Major survey of BC First Nations’ economic development

Geography shows differentiated regional economic activity of BC First Nations.

The British Columbia Ministry of Jobs, Economic Development and Competitiveness (MJEDC) recently released the BC First Nation Community Economic Development Survey. The analysis reveals the interconnectedness of Indigenous economic, cultural and social values. Historically, once vibrant and sustainable economies were destroyed by colonial practices. Empowered by traditions, guided by laws and values, Nations are returning to well-being and economic diversity.

Designed in partnership with UVic’s National Consortium for Indigenous Economic Development (NCIED), BC Assembly of First Nations (BCAFN), New Relationship Trust (NRT), and Indigenous Business and Investment Council (IBIC), the survey underscores the vital impact of one UVic centre—the NCIED—in Indigenous communities across BC.

Chris Bechard, Senior Advisor, Indigenous Economic Opportunity, MJEDC, commented, “NCIED’s combination of deep, direct Indigenous economic development experience with academic methods and rigour truly enhanced the quality of both the survey process and product.

Chiefs, councillors, and economic development corporations, from 75 communities, located in the eight economic regions of BC, offered insight into the complexities of their Nations. Most significantly, consensus indicated economic development was interconnected with community wellness, and cultural and social values. The top economic development priorities selected by Chiefs and councils were financial self-sufficiency for their communities and building a future for their youth. As well, consensus signified that projects must have a payback to their communities’ values as well as meet social and cultural guidelines. On the other hand, geography differentiated regional economic activity. And, although 80 to 90 per cent of respondents reported a structured approach to economic development in the form of governance, policies and laws, challenges to economic development prevailed.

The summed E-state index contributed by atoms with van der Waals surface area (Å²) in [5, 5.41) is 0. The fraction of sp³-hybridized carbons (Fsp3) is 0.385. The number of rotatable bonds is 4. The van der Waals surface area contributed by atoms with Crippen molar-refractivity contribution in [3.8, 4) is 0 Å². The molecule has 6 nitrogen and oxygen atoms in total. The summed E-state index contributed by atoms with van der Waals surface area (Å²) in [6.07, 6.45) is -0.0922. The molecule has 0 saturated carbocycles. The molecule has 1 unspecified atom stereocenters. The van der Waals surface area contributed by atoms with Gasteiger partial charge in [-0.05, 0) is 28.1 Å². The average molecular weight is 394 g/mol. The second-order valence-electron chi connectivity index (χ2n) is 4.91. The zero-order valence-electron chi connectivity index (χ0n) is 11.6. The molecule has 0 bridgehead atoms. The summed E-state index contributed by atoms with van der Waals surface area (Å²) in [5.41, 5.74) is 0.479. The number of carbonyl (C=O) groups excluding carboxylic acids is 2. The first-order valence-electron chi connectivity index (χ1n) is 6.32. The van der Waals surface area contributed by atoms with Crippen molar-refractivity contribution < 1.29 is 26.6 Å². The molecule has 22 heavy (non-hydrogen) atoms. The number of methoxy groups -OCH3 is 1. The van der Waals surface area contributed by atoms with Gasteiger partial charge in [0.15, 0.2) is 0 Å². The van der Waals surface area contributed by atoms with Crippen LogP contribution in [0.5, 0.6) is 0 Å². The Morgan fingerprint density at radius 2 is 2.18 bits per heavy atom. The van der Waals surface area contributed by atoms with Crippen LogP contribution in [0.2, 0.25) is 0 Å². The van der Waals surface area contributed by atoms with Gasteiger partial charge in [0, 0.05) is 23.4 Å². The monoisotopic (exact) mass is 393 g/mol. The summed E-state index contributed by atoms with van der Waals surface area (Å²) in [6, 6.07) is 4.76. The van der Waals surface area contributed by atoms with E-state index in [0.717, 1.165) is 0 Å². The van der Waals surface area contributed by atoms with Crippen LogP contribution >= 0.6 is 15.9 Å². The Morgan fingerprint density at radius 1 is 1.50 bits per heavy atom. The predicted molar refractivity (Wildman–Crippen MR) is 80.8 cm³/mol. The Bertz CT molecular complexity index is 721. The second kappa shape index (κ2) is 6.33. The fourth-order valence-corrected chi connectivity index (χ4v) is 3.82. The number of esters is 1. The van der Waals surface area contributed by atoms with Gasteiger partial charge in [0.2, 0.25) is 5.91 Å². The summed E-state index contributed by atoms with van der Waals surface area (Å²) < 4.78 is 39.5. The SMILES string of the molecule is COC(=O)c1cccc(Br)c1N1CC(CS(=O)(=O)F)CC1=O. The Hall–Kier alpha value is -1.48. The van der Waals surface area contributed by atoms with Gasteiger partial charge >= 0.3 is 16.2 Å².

Despite the geographic and industry-type diversity across regions, respondents universally identified the most important business needs and supports to deliver economic development as: business entrepreneurial training; mentoring and coaching; and capacity development.

Many partnerships and organizations have been working on supporting these areas of growth. Since 2013, NCIED, in partnership with Tribal Resources Investment Corporation (TRICORP) and UVic’s Gustavson School of Business, has collaborated with Indigenous communities to build capacity for leaders, entrepreneurs and economies. Specifically, upon invitation, a range of programs, founded on Indigenous culture and customized for each community, have been delivered by Indigenous facilitators, Gustavson professors and industry experts.

Programs such as Indigenous Advancement of Cultural Entrepreneurship (I‑ACE); the Canadian Aboriginal Management Program (CAMP); the Management Training Academy (MTA) and  E-commerce EAGLE, Empowering Aboriginal Generation of Leaders and Entrepreneurs, have all been formed with the idea of offering the training, mentoring and coaching identified by survey respondents as a necessary step. As well, the BC Association of Aboriginal Friendship Centres (BCAAFC) partnered with NCIED and Gustavson to co-develop and co-deliver the innovative 3C Challenge to 1,000 Indigenous youth in BC. Before the COVID pandemic, 300 youth had completed the entrepreneurial introductory training. Since transitioning to an online platform in April, 50 youth have participated in five cohorts. While these programs and others are already underway, the survey highlights the importance of continuing to collaborate with Indigenous communities to support their economic development, sustainability and prosperity.



In this story

Keywords: Indigenous, business, entrepreneurship, industry partnerships

Publication: The Ring

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